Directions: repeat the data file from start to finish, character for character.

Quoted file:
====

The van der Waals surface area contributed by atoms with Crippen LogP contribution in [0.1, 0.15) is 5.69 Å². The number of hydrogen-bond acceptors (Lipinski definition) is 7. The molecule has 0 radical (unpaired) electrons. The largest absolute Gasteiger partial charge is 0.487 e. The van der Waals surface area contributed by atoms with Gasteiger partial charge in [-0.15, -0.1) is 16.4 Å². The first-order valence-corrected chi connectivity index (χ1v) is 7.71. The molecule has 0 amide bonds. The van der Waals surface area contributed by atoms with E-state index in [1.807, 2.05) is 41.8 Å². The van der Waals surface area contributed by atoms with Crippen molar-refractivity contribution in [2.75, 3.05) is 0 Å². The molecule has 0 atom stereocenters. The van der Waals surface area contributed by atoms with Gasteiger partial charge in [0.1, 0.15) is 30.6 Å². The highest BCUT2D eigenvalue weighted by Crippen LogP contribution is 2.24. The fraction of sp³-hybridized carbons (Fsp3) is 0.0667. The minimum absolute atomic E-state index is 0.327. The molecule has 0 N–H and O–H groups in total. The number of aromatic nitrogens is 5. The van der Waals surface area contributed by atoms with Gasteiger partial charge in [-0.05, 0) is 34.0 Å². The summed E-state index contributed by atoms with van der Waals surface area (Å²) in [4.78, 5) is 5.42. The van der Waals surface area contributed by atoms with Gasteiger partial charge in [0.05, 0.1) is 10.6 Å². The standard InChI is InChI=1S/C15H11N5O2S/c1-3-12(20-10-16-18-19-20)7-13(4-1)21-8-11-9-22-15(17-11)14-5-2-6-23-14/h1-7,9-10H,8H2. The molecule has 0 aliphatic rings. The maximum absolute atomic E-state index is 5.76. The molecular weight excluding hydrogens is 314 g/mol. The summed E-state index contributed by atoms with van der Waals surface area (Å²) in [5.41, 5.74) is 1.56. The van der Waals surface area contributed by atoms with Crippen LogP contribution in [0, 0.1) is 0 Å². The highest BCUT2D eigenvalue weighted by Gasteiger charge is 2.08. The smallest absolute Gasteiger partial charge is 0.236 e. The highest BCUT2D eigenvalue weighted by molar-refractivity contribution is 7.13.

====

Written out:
The van der Waals surface area contributed by atoms with Crippen LogP contribution in [0.1, 0.15) is 5.69 Å². The number of hydrogen-bond acceptors (Lipinski definition) is 7. The molecule has 0 radical (unpaired) electrons. The largest absolute Gasteiger partial charge is 0.487 e. The van der Waals surface area contributed by atoms with Gasteiger partial charge in [-0.15, -0.1) is 16.4 Å². The first-order valence-corrected chi connectivity index (χ1v) is 7.71. The molecule has 0 amide bonds. The van der Waals surface area contributed by atoms with E-state index in [1.807, 2.05) is 41.8 Å². The van der Waals surface area contributed by atoms with Crippen molar-refractivity contribution in [2.75, 3.05) is 0 Å². The molecule has 0 atom stereocenters. The van der Waals surface area contributed by atoms with Gasteiger partial charge in [0.1, 0.15) is 30.6 Å². The highest BCUT2D eigenvalue weighted by Crippen LogP contribution is 2.24. The fraction of sp³-hybridized carbons (Fsp3) is 0.0667. The minimum absolute atomic E-state index is 0.327. The molecule has 0 N–H and O–H groups in total. The number of aromatic nitrogens is 5. The van der Waals surface area contributed by atoms with Gasteiger partial charge in [-0.05, 0) is 34.0 Å². The summed E-state index contributed by atoms with van der Waals surface area (Å²) in [4.78, 5) is 5.42. The van der Waals surface area contributed by atoms with Gasteiger partial charge in [0.05, 0.1) is 10.6 Å². The standard InChI is InChI=1S/C15H11N5O2S/c1-3-12(20-10-16-18-19-20)7-13(4-1)21-8-11-9-22-15(17-11)14-5-2-6-23-14/h1-7,9-10H,8H2. The molecule has 0 aliphatic rings. The maximum absolute atomic E-state index is 5.76. The molecular weight excluding hydrogens is 314 g/mol. The summed E-state index contributed by atoms with van der Waals surface area (Å²) in [5.41, 5.74) is 1.56. The van der Waals surface area contributed by atoms with Crippen LogP contribution in [0, 0.1) is 0 Å². The highest BCUT2D eigenvalue weighted by Gasteiger charge is 2.08. The smallest absolute Gasteiger partial charge is 0.236 e. The highest BCUT2D eigenvalue weighted by molar-refractivity contribution is 7.13.